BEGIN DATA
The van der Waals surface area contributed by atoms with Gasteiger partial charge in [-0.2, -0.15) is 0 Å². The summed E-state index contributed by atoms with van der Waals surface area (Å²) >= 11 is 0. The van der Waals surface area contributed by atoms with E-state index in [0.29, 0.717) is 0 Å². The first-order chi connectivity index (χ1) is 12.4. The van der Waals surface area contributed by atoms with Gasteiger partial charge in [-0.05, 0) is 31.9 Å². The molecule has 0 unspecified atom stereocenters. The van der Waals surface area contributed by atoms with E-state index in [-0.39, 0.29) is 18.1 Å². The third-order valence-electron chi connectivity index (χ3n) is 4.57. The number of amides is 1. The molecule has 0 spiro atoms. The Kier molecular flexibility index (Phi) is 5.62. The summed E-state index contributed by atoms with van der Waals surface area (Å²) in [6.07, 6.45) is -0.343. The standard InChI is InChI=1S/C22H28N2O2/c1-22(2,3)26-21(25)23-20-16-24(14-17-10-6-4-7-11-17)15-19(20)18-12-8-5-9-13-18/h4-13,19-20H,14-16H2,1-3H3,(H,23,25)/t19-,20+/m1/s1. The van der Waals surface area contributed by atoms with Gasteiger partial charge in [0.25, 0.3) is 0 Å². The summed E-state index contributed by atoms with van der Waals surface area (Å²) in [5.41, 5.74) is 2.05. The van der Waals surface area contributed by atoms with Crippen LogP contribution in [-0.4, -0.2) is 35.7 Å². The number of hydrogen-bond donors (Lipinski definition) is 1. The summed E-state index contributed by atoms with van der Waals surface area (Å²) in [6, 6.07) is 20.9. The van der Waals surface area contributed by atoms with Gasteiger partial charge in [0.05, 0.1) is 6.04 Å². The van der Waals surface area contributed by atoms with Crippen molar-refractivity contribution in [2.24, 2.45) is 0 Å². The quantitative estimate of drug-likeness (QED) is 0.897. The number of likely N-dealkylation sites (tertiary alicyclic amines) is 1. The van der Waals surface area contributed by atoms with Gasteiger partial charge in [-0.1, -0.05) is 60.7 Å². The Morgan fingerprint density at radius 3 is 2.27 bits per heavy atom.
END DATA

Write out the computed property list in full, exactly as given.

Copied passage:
The van der Waals surface area contributed by atoms with Gasteiger partial charge in [-0.2, -0.15) is 0 Å². The summed E-state index contributed by atoms with van der Waals surface area (Å²) >= 11 is 0. The van der Waals surface area contributed by atoms with E-state index in [0.29, 0.717) is 0 Å². The first-order chi connectivity index (χ1) is 12.4. The van der Waals surface area contributed by atoms with Gasteiger partial charge in [-0.05, 0) is 31.9 Å². The molecule has 0 unspecified atom stereocenters. The van der Waals surface area contributed by atoms with E-state index in [-0.39, 0.29) is 18.1 Å². The third-order valence-electron chi connectivity index (χ3n) is 4.57. The number of amides is 1. The molecule has 0 spiro atoms. The Kier molecular flexibility index (Phi) is 5.62. The summed E-state index contributed by atoms with van der Waals surface area (Å²) in [6.07, 6.45) is -0.343. The standard InChI is InChI=1S/C22H28N2O2/c1-22(2,3)26-21(25)23-20-16-24(14-17-10-6-4-7-11-17)15-19(20)18-12-8-5-9-13-18/h4-13,19-20H,14-16H2,1-3H3,(H,23,25)/t19-,20+/m1/s1. The van der Waals surface area contributed by atoms with Gasteiger partial charge in [0.25, 0.3) is 0 Å². The summed E-state index contributed by atoms with van der Waals surface area (Å²) in [5.41, 5.74) is 2.05. The van der Waals surface area contributed by atoms with Crippen LogP contribution in [-0.4, -0.2) is 35.7 Å². The number of hydrogen-bond donors (Lipinski definition) is 1. The summed E-state index contributed by atoms with van der Waals surface area (Å²) in [6, 6.07) is 20.9. The van der Waals surface area contributed by atoms with Gasteiger partial charge in [0.05, 0.1) is 6.04 Å². The van der Waals surface area contributed by atoms with Crippen molar-refractivity contribution in [2.24, 2.45) is 0 Å². The quantitative estimate of drug-likeness (QED) is 0.897. The number of likely N-dealkylation sites (tertiary alicyclic amines) is 1. The van der Waals surface area contributed by atoms with Gasteiger partial charge in [-0.1, -0.05) is 60.7 Å². The Morgan fingerprint density at radius 3 is 2.27 bits per heavy atom.